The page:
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Ultracapacitors for Medical Implants

Posted July 20, 2010 12:00 AM by Jaxy

Engineers from MIT report that they may have found a feasible way for ultracapacitors to be used in place of batteries. They have invented an energy-storing chip that could help ultracapacitors conquer one of the last technical obstacles, so that they can replace batteries in tiny electronics.

Background

Ultracapacitors have a high-energy density, quick recharge, and a seemingly endless number of charge-recharge cycles. But because voltage decreases as their state-of-charge drops, they haven't been able to replace batteries which produce a relatively secure voltage. At 25% charge, the voltage of ultracapacitors is half of its full charge capacity, compared to the 5% drop in voltage at ΒΌ charge in lead-acid batteries.

The Chip

This 1.3mm x 1.4mm chip proposes to get the most charge out of ultracapacitors, while maintaining a constant voltage using four parallel, connected 2.5-volt 250-mF ultracapacitors. When the charge drops to below 25% charge, the energy chip redirects the connections so that two ultracapacitors are in series. The sum of these two series ultracapacitors makes 2.5V.

Once the two pairs drop down to supplying less than 1.25V, there is more rerouting until all of the ultracapacitors are in series, which causes the voltage to rise back to 2.5V. This configuration will cause 98% of the original charge to be utilized.

Future Improvements

The next stage of the project focuses on making tiny, energy chip-powered, implantable medical devices. These devices will focus on supervising patients with neurological conditions that cause tremors.

William Sanchez, the lead graduate student of the project, suggests that there are a few improvements yet to be made. The efficiency of the device's DC-DC converter needs to be improved. A version of the energy chip is expected to be at 65% to 85% efficient for this summer, whereas the goal for commercial applications is 90%.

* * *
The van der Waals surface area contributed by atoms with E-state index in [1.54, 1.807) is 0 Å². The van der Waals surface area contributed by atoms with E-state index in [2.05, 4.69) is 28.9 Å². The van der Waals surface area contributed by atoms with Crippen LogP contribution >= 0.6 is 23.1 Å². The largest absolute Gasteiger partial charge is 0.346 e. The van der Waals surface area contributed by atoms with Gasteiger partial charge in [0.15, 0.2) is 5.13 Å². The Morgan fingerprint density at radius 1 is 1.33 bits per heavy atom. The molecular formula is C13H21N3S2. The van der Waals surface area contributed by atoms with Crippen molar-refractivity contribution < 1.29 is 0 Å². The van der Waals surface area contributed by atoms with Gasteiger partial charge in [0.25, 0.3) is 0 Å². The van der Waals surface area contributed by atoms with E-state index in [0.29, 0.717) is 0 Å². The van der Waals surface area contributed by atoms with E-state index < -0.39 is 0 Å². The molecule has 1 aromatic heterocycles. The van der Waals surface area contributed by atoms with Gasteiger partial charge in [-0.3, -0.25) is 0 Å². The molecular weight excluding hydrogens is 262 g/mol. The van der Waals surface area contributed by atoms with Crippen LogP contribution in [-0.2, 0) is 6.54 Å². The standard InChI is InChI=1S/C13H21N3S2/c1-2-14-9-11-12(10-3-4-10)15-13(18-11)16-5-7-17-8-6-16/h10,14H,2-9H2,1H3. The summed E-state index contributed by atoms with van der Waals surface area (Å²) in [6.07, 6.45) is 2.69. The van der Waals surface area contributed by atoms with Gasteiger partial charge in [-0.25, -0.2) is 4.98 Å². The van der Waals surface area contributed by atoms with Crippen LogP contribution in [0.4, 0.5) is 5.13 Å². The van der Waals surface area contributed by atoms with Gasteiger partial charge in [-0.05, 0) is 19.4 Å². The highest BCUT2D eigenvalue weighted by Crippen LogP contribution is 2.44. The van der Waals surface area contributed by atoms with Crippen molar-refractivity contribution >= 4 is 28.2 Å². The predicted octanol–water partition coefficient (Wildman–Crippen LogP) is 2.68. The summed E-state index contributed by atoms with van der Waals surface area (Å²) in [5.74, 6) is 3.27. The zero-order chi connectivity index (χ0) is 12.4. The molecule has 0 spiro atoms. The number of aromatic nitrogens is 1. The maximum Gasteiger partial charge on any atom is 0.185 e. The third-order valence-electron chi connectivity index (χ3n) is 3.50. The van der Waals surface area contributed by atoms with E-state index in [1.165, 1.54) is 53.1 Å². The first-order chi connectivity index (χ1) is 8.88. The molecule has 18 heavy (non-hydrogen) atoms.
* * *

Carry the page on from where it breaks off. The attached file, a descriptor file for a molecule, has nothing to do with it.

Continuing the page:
Resources:

IEEE Spectrum – Circuit Could Swap Ultracapacitors for Batteries

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#1

Re: Ultracapacitors for Medical Implants

07/20/2010 6:33 PM

Interesting approach to power, Jaxy. I can't help wondering if the complexity of the system would make it prone to failure. What happens if one of the ultracapacitors fails - or is there another circuit option to keep it running in that case.

Would the ultracapacitor approach be feasible to power anything bigger than a medical device?

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#2
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Re: Ultracapacitors for Medical Implants

07/20/2010 9:35 PM

In my experiences with battery powered strobe lights dependent on capacitors I'd say there was evidence that the ultracapacitor approach was entirely possible.

It is amazing what can be done with off the shelf mechanisms, if you limit what the machine is actually supposed to do as a primary mission.

Remember I mostly used hotlights, but have worked with strobes. It is a drag that it has been a decade now since I seriously worked with lights. In consideration of what was available two decades ago, dependent on capacitors and batteries I'd recommend anyone seriously working on problems related to the technology involved, look at photographic strobe lights for platform integration of the components.

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#3

Re: Ultracapacitors for Medical Implants

07/20/2010 10:12 PM

There was much keenness to do this in the automotive application, but the stumbling block is 3 in series is about all you can do without greatly complex charge and discharge control. But for a small device/load - nice application - though 90% is a bit optimistic, given their low working voltages and the minimums required for the control smarts.

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#4

Re: Ultracapacitors for Medical Implants

07/20/2010 10:47 PM

This is not the "last" problem to overcome. Supercaps have relatively high leakage currents that cause them to self discharge way faster than say a lithium cell that has a shelf life in excess of 10 years.

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#5
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Re: Ultracapacitors for Medical Implants

07/20/2010 11:27 PM

That is why I said "one of the last." For as long as technology exists, there will always be obstacles. Solutions become obsolete as technology advances to address new problems.